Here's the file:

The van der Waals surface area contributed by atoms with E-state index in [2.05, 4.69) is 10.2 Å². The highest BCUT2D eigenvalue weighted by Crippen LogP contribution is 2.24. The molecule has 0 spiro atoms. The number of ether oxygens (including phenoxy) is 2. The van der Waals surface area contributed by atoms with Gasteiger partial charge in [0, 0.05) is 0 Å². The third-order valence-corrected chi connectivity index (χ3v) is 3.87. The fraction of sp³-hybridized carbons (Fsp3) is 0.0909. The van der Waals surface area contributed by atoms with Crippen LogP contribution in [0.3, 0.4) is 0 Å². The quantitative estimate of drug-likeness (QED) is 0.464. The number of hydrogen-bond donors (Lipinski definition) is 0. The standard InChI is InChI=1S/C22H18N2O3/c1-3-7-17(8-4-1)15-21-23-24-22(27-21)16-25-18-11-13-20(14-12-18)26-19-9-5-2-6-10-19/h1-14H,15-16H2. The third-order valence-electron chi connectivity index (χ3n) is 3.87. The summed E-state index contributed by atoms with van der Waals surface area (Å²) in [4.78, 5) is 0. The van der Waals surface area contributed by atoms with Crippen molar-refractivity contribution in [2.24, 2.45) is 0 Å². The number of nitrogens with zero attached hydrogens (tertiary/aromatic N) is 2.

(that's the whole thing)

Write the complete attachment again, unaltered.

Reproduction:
The van der Waals surface area contributed by atoms with E-state index in [2.05, 4.69) is 10.2 Å². The highest BCUT2D eigenvalue weighted by Crippen LogP contribution is 2.24. The molecule has 0 spiro atoms. The number of ether oxygens (including phenoxy) is 2. The van der Waals surface area contributed by atoms with Gasteiger partial charge in [0, 0.05) is 0 Å². The third-order valence-corrected chi connectivity index (χ3v) is 3.87. The fraction of sp³-hybridized carbons (Fsp3) is 0.0909. The van der Waals surface area contributed by atoms with Crippen LogP contribution in [0.3, 0.4) is 0 Å². The quantitative estimate of drug-likeness (QED) is 0.464. The number of hydrogen-bond donors (Lipinski definition) is 0. The standard InChI is InChI=1S/C22H18N2O3/c1-3-7-17(8-4-1)15-21-23-24-22(27-21)16-25-18-11-13-20(14-12-18)26-19-9-5-2-6-10-19/h1-14H,15-16H2. The third-order valence-electron chi connectivity index (χ3n) is 3.87. The summed E-state index contributed by atoms with van der Waals surface area (Å²) in [4.78, 5) is 0. The van der Waals surface area contributed by atoms with Crippen molar-refractivity contribution in [2.24, 2.45) is 0 Å². The number of nitrogens with zero attached hydrogens (tertiary/aromatic N) is 2.